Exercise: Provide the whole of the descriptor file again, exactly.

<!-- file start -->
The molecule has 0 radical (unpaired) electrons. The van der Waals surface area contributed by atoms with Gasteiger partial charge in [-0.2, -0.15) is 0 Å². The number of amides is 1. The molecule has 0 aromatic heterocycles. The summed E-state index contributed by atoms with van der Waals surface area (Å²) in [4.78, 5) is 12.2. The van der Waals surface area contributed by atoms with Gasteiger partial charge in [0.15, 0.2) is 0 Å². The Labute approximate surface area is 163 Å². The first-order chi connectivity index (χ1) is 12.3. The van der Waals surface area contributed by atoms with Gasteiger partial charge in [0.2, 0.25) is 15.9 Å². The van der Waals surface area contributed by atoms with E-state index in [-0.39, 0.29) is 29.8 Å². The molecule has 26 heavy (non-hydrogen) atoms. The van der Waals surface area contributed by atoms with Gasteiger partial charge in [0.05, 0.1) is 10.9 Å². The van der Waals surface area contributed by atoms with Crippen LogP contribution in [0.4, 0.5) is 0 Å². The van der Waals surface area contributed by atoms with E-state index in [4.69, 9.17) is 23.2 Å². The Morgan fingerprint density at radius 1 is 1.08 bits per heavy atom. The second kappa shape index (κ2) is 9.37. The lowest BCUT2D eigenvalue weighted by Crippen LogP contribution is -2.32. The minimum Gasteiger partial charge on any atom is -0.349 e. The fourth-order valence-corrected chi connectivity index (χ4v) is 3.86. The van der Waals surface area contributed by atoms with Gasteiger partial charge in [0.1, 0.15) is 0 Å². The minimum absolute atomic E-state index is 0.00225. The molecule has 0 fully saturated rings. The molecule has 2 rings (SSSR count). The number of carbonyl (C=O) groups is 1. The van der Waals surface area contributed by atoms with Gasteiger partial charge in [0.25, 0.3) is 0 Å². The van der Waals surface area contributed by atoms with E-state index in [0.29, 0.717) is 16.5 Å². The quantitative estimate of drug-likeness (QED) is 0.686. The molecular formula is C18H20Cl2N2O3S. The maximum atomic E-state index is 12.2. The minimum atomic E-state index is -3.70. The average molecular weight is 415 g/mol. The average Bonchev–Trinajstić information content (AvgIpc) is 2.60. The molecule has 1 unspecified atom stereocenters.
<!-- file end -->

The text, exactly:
The molecule has 0 radical (unpaired) electrons. The van der Waals surface area contributed by atoms with Gasteiger partial charge in [-0.2, -0.15) is 0 Å². The number of amides is 1. The molecule has 0 aromatic heterocycles. The summed E-state index contributed by atoms with van der Waals surface area (Å²) in [4.78, 5) is 12.2. The van der Waals surface area contributed by atoms with Gasteiger partial charge in [0.15, 0.2) is 0 Å². The Labute approximate surface area is 163 Å². The first-order chi connectivity index (χ1) is 12.3. The van der Waals surface area contributed by atoms with Gasteiger partial charge in [0.2, 0.25) is 15.9 Å². The van der Waals surface area contributed by atoms with E-state index in [-0.39, 0.29) is 29.8 Å². The molecule has 26 heavy (non-hydrogen) atoms. The van der Waals surface area contributed by atoms with Gasteiger partial charge in [0.05, 0.1) is 10.9 Å². The van der Waals surface area contributed by atoms with Crippen LogP contribution in [0.4, 0.5) is 0 Å². The van der Waals surface area contributed by atoms with E-state index in [4.69, 9.17) is 23.2 Å². The Morgan fingerprint density at radius 1 is 1.08 bits per heavy atom. The second kappa shape index (κ2) is 9.37. The lowest BCUT2D eigenvalue weighted by Crippen LogP contribution is -2.32. The minimum Gasteiger partial charge on any atom is -0.349 e. The fourth-order valence-corrected chi connectivity index (χ4v) is 3.86. The van der Waals surface area contributed by atoms with Gasteiger partial charge in [0.1, 0.15) is 0 Å². The minimum absolute atomic E-state index is 0.00225. The molecule has 0 fully saturated rings. The molecule has 2 rings (SSSR count). The number of carbonyl (C=O) groups is 1. The van der Waals surface area contributed by atoms with Gasteiger partial charge in [0.25, 0.3) is 0 Å². The van der Waals surface area contributed by atoms with E-state index in [0.29, 0.717) is 16.5 Å². The quantitative estimate of drug-likeness (QED) is 0.686. The molecular formula is C18H20Cl2N2O3S. The maximum atomic E-state index is 12.2. The minimum atomic E-state index is -3.70. The average molecular weight is 415 g/mol. The average Bonchev–Trinajstić information content (AvgIpc) is 2.60. The molecule has 1 unspecified atom stereocenters.